Microsoft is justifying the removal because “our telemetry indicates limited use of the connector to Facebook“.

My guess or hope is that it may be in preparation of leveraging their LinkedIn platform and making it co-exist better with Office 365? Currently, there is no simple feed between LinkedIn posts and SharePoint without involving coding, I would not be surprised if this is coming in the next months.

via François on SharePoint, Office 365 and more technologies http://bit.ly/2NMStoO

François Souyri
French native Sharepoint Consultant living in London. A crossway between a designer, developer and system architect. Prefers stretching the limit of out-of-the-box features rather than breaking them into code. When not working with Microsoft Sharepoint François is often found on Web2.0 News sites and related social networking tools.

This article has been cross posted from sharepointfrancois.com (original article)

Categories: Work Tags: ,

#ProjectOnline and adaptive cards in #MicrosoftTeams using #MicrosoftFlow to chase users for overdue timesheets #PPM #ProjectManagement #MSProject #PowerPlatform #Office365

August 28, 2019 Leave a comment
Paul Mather
I am a Project Server and SharePoint consultant but my main focus currently is around Project Server.
I have been working with Project Server for nearly five years since 2007 for a Microsoft Gold Certified Partner in the UK, I have also been awared with the Microsoft Community Contributor Award 2011.
I am also a certified Prince2 Practitioner.

This article has been cross posted from pwmather.wordpress.com (original article)

Another example use case for adaptive cards in Microsoft Teams to add additional Office 365 Project Online integration. In this example this solution will post a card in Teams for users who have timesheets in progress that are overdue. My previous example posted to Project Owners: https://pwmather.wordpress.com/2019/08/24/projectonline-and-adaptive-cards-in-microsoftteams-using-microsoftflow-for-project-owner-actions-ppm-projectmanagement-msproject-office365-powerplatform/

This example posts to the timesheet owners who have timesheets overdue. To avoid posting to all users in Project Online, this example filters the users based on an enterprise resource custom flag field called “Timesheet Required”. The resources that need to submit timesheets have this new field set to “Yes”.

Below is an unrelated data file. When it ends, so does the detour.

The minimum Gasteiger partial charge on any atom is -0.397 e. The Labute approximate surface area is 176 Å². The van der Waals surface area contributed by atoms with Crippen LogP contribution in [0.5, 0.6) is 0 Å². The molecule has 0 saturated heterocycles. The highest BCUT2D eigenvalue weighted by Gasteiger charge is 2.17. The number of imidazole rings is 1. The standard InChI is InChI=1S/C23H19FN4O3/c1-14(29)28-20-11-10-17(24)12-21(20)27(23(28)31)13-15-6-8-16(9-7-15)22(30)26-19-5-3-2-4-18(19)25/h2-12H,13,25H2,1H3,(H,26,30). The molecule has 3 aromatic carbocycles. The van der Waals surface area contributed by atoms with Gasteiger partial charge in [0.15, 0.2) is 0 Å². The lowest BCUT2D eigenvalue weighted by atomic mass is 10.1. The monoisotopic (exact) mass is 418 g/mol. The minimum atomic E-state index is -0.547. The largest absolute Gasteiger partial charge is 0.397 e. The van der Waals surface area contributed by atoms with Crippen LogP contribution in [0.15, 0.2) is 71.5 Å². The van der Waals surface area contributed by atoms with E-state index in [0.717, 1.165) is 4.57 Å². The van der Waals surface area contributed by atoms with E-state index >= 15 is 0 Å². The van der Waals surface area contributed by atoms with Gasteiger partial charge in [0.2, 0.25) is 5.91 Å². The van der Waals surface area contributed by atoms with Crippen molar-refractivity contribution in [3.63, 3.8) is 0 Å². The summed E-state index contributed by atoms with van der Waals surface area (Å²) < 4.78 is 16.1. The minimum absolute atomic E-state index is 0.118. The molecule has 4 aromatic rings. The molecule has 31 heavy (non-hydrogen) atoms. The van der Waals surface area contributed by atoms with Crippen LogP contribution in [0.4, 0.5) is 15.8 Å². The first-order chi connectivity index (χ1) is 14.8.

Like previous posts, I used https://adaptivecards.io/designer/ to design the card.

The Microsoft Flow can be seen below:

Flow

The Flow is triggered on a schedule then uses the Current time action to get the current time. Then a SharePoint HTTP action is used to query the ProjectData API to get a list of resources in Project Online who are required to complete timesheets:

Flow1

Next an Apply to each action is used as the previous action could return more than one resource, the output from the previous action is used for the input. Inside the Apply to each action, a SharePoint HTTP action is used to query the ProjectData API for each resource from the GetUsersForTimesheets action. In the Uri query, two variables are passed in, the resource name items(‘Apply_to_each’)[‘ResourceName’] and the current time:

Flow2

Then a condition check is used to check if there is at least one timesheet for that resource using the expression length(body(‘GetAllUsersInProgressOverdueTimesheets’)[‘value’]) :

Flow3

If there is at least one timesheet for that resource the Flow then posts a card to that resource in Microsoft Teams. This is posted to the timesheet owner using the expression items(‘Apply_to_each’)[‘ResourceEmailAddress’]. There are some dynamic values passed into the JSON too for the ResourceName items(‘Apply_to_each’)[‘ResourceName’] and count of timesheets length(body(‘GetAllUsersInProgressOverdueTimesheets’)[‘value’]):

Flow4

The card is posted to the users Flow chat as seen below:

Teams

The user will then be able to click the button to access the timesheet summary page in Project Online and update the timesheets as needed.

Another simple low / no code option for integrating Office 365 Project Online and Microsoft Teams using Microsoft Flow.

Categories: Paul Mather, Work Tags: